JIADEP NOTE: A really good decision. Previously, the prosecution did everything it could to protect the police from accountability. Those of us who have researched criminal injustice and police malfeasance really appreciate the gravity of this decision. As I frequently pass over the bridge where the accident (not quite a stampede--just massive crowds pushing against each other), and personally know the head of the bereaved families, this hits close to home!


Ex-police official indicted over stampede under new inquest system

20th April 2010

A former senior police official was indicted Tuesday for allegedly failing to prevent a fatal stampede in 2001 in Akashi, Hyogo Prefecture, becoming the first person to be brought to trial under a new prosecution inquest system.

Kazuaki Sakaki, 63, the then deputy chief of the Akashi Police Station, was indicted for negligence resulting in deaths and injuries under a revised law enforced last May to enable a panel of citizens to overturn prosecutors’ decision to effect a mandatory indictment.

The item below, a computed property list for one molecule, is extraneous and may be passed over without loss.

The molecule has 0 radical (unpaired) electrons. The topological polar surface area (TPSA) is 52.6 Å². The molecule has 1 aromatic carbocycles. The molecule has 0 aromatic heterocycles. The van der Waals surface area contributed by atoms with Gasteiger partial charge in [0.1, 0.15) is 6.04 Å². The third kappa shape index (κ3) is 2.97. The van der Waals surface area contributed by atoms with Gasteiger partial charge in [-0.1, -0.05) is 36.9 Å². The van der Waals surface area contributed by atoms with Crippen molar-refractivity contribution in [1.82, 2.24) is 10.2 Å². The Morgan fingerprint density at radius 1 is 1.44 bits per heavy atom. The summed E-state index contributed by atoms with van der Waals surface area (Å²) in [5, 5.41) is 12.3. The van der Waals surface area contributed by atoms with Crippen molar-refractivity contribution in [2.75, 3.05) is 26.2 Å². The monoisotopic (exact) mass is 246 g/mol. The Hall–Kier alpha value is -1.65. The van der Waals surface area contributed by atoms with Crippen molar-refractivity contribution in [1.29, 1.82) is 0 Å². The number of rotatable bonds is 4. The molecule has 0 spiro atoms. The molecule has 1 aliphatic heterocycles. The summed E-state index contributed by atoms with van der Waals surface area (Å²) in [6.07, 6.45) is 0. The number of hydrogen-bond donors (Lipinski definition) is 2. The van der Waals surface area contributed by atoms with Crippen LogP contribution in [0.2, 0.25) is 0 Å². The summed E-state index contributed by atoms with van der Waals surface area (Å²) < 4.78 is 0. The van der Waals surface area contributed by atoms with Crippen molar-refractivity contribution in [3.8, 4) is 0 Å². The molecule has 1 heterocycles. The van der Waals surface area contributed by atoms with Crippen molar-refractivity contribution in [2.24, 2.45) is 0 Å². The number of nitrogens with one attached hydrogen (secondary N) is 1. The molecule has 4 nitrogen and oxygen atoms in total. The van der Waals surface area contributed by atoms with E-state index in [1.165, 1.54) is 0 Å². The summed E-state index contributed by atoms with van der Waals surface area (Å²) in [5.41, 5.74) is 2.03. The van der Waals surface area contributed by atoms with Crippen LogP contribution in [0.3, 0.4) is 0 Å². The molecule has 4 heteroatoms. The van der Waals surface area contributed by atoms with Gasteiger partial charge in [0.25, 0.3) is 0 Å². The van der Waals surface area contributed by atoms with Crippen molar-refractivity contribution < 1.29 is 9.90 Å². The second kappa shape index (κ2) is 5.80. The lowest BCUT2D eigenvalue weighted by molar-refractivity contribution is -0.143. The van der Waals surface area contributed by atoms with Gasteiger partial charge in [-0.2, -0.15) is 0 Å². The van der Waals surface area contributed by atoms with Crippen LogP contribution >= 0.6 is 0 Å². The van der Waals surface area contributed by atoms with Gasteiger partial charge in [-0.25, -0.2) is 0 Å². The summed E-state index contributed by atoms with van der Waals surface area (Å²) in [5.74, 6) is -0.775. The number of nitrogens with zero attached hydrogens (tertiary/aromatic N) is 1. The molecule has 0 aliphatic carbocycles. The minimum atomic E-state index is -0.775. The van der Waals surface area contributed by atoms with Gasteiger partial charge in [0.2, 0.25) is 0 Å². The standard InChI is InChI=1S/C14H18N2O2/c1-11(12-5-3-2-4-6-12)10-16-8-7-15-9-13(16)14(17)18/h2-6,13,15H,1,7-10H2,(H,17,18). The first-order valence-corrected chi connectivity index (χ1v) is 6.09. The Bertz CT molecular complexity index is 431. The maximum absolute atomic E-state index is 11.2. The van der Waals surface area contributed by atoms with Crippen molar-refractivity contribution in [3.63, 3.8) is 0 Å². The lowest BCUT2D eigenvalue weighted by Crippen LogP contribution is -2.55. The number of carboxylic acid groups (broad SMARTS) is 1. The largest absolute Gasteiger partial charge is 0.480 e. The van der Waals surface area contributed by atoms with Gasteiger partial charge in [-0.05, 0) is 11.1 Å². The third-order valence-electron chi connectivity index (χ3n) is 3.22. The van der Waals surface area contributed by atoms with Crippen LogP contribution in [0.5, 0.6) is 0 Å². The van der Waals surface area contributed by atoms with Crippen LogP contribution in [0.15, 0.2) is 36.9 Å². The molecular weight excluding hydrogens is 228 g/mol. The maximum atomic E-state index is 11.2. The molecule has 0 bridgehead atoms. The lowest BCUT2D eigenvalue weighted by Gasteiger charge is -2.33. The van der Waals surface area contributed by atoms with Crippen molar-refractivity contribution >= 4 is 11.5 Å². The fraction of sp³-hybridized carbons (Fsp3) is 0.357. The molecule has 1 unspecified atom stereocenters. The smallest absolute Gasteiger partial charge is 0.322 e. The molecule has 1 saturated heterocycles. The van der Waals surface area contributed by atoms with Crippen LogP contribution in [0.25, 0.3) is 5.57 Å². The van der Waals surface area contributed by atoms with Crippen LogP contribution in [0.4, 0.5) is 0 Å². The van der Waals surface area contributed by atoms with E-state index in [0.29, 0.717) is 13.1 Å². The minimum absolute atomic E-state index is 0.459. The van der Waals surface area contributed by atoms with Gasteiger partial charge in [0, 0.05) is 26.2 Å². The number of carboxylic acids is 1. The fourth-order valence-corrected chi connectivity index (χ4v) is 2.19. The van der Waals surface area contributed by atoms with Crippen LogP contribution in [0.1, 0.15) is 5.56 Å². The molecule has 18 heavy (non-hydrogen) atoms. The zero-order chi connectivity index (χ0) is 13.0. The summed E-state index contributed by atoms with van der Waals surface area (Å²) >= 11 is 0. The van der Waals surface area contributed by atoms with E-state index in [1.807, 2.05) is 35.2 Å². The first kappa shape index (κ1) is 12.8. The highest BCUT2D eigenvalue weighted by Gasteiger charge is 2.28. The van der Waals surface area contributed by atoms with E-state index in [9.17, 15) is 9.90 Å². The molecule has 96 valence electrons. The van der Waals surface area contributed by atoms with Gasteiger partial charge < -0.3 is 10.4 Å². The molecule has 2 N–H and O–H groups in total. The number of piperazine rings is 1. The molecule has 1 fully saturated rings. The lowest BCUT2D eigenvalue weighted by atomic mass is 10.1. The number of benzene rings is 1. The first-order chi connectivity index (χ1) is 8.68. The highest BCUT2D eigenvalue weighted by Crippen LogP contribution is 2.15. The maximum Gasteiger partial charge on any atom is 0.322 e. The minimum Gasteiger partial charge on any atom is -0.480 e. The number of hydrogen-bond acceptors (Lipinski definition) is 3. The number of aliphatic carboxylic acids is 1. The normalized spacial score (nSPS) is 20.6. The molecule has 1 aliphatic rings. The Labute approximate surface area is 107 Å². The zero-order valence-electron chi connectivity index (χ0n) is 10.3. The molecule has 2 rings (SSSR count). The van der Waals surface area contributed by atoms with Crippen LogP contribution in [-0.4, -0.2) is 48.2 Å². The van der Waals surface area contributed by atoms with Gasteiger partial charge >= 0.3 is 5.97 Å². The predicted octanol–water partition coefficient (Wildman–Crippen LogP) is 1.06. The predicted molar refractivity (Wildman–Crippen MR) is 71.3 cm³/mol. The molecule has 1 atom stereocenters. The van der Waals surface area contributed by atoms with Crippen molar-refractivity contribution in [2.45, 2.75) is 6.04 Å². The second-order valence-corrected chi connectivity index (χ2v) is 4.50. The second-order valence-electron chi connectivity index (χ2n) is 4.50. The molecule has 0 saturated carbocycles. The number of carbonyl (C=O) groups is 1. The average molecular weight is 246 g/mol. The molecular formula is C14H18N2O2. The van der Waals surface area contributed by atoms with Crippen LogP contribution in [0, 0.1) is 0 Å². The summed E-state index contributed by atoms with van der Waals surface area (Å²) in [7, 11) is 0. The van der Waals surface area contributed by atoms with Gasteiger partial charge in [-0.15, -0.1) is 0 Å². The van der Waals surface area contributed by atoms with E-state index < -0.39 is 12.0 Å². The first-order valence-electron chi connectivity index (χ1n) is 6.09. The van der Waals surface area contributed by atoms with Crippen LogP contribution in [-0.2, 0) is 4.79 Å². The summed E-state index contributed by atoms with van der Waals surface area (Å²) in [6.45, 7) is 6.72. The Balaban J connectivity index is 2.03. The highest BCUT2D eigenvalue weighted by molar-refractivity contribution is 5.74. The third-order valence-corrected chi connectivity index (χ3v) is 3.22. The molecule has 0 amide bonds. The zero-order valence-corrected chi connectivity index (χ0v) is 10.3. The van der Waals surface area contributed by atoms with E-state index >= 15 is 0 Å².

The stampede on July 21, 2001, on a bridge overcrowded with fireworks watchers killed 11 and injured 247, but prosecutors had failed four times to indict Sakaki, and the panel gave its second indictment decision on Jan. 27 following another in July last year at the request of the victims’ families.

While making an indictment had been a power given only to prosecutors, the new system enables a panel comprising citizens selected by lottery to have designated lawyers act as prosecutors to indict a person when it judges twice that the person should be charged.

The three lawyers chosen for the task on Sakaki in February were given 19 boxes worth of investigation documents from the prosecutors and conducted additional questioning on him for about three hours last Thursday.

They had intended to make an audio-visual record of the entire questioning process but the idea was rejected by Sakaki and never realized.

Over the accident, two former police officers have been found guilty and are appealing the rulings, while three former city government officials have been convicted.

Nine of the 11 deaths were children aged below 10 and the remaining two were women in their 70s.

Mandatory indictments have also been decided on for three former presidents of West Japan Railway Co over the train crash in Amagasaki in the prefecture in 2005 that killed 107 and injured some 562, and lawyers in charge are preparing for action.

明石の歩道橋事故 元署員らの実刑確定、収監へ